8-hour class gives lift to 1st-time homebuyers
In a windowless room at Cal State Los Angeles, Emily Sharp diligently took notes with a couple dozen other people in a class for first-time homebuyers.
It was eight hours long, but worth it to Sharp, a school cafeteria manager from South L.A. Completion of the class would make her eligible for a number of home loan programs from city, state and federal agencies. And Sharp's eyes were on the prize.
"I want me a house, where I got a garage, I got a driveway," Sharp said. "And baby, if I got that, then I got it all."
The number of first-time homebuyers out shopping are at historical lows. And it’s particularly tough out there for low-to-middle income Angelenos in a pricey real estate market. But those willing to sit through a day-long class offered by a federally-approved housing counselor — in this case, Los Angeles Partners in Home Ownership — can significantly boost their buying power, said Matthew Callaghan, a mortgage broker with the non-profit.
Both the city and county, he said, offer loans of up to $60,000 on down payments to income-eligible home buyers who complete the program. The city's Low-Income Purchase Assistance Program, for example, is available to a household of four making under $66,400.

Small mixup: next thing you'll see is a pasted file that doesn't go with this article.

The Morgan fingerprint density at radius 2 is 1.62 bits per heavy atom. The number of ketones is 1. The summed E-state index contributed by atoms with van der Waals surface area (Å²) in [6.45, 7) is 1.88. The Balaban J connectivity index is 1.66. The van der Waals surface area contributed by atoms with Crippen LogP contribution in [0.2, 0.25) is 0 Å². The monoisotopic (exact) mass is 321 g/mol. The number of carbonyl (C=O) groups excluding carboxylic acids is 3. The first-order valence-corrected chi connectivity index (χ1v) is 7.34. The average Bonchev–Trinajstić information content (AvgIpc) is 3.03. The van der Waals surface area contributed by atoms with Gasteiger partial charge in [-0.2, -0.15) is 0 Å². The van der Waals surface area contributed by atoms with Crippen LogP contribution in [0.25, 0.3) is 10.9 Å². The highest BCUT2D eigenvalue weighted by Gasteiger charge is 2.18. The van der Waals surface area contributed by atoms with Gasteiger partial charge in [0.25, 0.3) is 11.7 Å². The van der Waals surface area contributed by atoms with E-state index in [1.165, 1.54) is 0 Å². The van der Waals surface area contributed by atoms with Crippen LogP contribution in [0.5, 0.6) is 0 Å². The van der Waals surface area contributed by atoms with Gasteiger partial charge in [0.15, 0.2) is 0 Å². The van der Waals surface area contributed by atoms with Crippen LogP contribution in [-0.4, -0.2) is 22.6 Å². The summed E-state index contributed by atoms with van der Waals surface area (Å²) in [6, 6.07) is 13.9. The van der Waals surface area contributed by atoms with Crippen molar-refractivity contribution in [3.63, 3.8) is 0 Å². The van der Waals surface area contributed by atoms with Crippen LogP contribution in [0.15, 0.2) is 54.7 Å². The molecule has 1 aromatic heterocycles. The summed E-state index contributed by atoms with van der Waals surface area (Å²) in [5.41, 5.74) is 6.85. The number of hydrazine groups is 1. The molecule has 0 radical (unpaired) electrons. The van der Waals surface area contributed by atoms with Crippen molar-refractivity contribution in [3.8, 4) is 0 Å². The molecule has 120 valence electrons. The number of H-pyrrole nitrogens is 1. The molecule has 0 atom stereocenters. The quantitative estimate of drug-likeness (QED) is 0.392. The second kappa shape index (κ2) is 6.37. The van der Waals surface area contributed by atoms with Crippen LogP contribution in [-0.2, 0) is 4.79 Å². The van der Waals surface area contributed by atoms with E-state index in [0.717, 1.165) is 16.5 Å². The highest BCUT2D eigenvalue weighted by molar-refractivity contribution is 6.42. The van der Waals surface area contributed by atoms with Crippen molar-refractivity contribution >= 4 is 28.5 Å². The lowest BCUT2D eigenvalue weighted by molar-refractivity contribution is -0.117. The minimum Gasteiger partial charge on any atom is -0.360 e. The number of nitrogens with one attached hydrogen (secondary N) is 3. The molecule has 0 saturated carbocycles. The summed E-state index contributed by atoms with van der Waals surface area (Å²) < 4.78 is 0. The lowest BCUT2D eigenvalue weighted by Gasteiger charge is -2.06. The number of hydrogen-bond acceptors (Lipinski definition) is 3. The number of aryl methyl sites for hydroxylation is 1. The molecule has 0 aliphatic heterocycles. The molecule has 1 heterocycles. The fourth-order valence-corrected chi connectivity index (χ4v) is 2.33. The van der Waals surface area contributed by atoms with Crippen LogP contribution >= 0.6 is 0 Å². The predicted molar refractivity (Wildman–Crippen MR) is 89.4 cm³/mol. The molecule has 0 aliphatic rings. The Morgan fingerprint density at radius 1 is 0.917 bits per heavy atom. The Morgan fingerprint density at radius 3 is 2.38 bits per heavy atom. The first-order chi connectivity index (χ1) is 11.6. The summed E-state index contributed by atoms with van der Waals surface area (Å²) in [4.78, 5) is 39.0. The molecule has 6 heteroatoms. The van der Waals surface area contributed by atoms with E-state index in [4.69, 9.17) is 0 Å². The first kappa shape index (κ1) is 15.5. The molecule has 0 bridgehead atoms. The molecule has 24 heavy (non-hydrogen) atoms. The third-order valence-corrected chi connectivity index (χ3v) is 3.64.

"So that it fills gap between what the low-income family can afford and the actual price of the home," Callaghan said.
Callaghan said these programs are little-known but can go a long way toward helping families generating wealth.
"It's a way for low-income people to transition to higher-income levels because home ownership is a path to building equity over time," Callaghan said.
Callaghan says these loans are helping long-time residents in gentrifying parts of the city. Like South LA where Felipe Ramirez, a food pantry manager, in December bought a $220,000 2 bedroom, 1-bathroom house with help from the city loan program.
"They don’t collect until you sell your home or pay it off," Ramirez said. "If it weren't for the program, I would have just saved up the old-fashioned way and waited to get a home."
Stories like Ramierez inspire Sharp, at age 56, to buy her first house.
"Everybody says why do you wait so late?," Sharp said. "But this is always something I've wanted. At least I can say I tried."